Test samples included sera from 20 healthy controls, 20 patients with acute TTP, 20 patients with idiopathic thrombocytopenic purpura (ITP), 10 patients with illnesses complicated by disseminated intravascular coagulation (DIC), 10 patients with systemic lupus erythematosus (SLE), and 5 thrombocytopenic patients with leukemia. This study included only adult subjects. Within the TTP group were 2 unrelated patients with familial TTP and 18 patients with acute, sporadic disease. The samples taken from the acute TTP patients were drawn before the patients received any treatment. Three TTP patients were tested both before and after plasmapheresis. All patients with TTP had thrombocytopenia (platelet counts < 100 × 109/L) and schistocytic hemolytic anemia (as indicated by red cell fragmentation on peripheral blood smear) with a negative direct Coombs test and no other identifiable cause for these abnormalities. Most had fluctuating neurologic signs that ranged from slight confusion to quadriparesis. Seven of the TTP patients had single, acute episodes of TTP followed by complete remission; 4 patients had chronic, relapsing TTP; 2 patients were unrelated females with familial TTP; 2 patients had pregnancy-related TTP and achieved remissions; and 5 patients had single, acute, fatal episodes of TTP. None had serum creatinine concentrations higher than 350 μM/L.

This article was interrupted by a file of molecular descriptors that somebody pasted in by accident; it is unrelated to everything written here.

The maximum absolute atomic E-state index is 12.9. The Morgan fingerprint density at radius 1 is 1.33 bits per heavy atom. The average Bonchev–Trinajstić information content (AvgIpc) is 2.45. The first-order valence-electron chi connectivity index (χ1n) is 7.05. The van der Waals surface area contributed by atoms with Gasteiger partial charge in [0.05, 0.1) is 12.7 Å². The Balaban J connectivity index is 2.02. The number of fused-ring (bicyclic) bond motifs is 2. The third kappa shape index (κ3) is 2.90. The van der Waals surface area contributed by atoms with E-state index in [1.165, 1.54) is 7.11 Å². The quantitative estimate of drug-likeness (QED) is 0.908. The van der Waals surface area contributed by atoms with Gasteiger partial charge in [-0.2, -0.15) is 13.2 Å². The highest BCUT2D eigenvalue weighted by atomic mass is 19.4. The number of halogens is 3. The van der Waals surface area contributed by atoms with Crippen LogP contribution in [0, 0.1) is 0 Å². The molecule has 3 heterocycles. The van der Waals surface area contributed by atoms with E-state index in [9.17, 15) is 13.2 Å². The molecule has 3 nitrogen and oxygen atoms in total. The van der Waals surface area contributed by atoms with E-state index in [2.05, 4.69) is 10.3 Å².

The diagnosis of ITP was based on the presence of thrombocytopenia, the absence of splenomegaly, no evidence of red cell fragmentation or hemolysis, and the absence of any secondary causes of thrombocytopenia. The patients diagnosed with DIC were thrombocytopenic and had an acquired coagulopathy with accelerated fibrinolysis. These patients had underlying conditions associated with DIC that included sepsis and malignancies. Patients were diagnosed with SLE based on the criteria of the American College of Rheumatology, were thrombocytopenic, and had documented positive tests for lupus anticoagulants in phospholipid-dependent coagulation tests. The patients with leukemia had the diagnosis confirmed by bone marrow aspirates, and all were thrombocytopenic at the time of testing. Their thrombocytopenia was related to chemotherapy-induced marrow suppression. All of the patients in this study were adults. Additionally, samples from 25 hospitalized patients with normal platelet counts and no evidence of schistocytic hemolytic anemia were tested in a nonblinded fashion. These patients were hospitalized on surgical and medical wards for procedures such as orthopedic surgery and colonoscopy and medical problems that included Crohn disease, myocardial infarction, and psychiatric disorders.